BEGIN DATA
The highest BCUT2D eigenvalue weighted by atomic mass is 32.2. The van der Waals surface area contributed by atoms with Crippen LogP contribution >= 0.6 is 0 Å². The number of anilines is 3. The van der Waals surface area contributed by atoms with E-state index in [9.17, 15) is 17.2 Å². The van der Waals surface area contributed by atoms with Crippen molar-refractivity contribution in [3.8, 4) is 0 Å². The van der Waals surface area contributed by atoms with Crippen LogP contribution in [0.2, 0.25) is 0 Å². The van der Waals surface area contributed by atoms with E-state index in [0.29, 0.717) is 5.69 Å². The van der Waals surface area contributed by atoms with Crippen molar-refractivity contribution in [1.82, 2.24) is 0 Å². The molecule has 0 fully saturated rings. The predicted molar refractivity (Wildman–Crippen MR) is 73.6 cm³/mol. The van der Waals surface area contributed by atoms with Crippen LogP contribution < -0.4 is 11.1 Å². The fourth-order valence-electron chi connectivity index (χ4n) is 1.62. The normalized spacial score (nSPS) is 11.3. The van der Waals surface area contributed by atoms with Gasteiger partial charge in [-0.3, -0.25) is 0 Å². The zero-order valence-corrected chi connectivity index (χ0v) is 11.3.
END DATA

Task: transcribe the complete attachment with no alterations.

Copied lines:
The highest BCUT2D eigenvalue weighted by atomic mass is 32.2. The van der Waals surface area contributed by atoms with Crippen LogP contribution >= 0.6 is 0 Å². The number of anilines is 3. The van der Waals surface area contributed by atoms with E-state index in [9.17, 15) is 17.2 Å². The van der Waals surface area contributed by atoms with Crippen molar-refractivity contribution in [3.8, 4) is 0 Å². The van der Waals surface area contributed by atoms with Crippen LogP contribution in [0.2, 0.25) is 0 Å². The van der Waals surface area contributed by atoms with E-state index in [0.29, 0.717) is 5.69 Å². The van der Waals surface area contributed by atoms with Crippen molar-refractivity contribution in [1.82, 2.24) is 0 Å². The molecule has 0 fully saturated rings. The predicted molar refractivity (Wildman–Crippen MR) is 73.6 cm³/mol. The van der Waals surface area contributed by atoms with Crippen LogP contribution < -0.4 is 11.1 Å². The fourth-order valence-electron chi connectivity index (χ4n) is 1.62. The normalized spacial score (nSPS) is 11.3. The van der Waals surface area contributed by atoms with Gasteiger partial charge in [-0.3, -0.25) is 0 Å². The zero-order valence-corrected chi connectivity index (χ0v) is 11.3.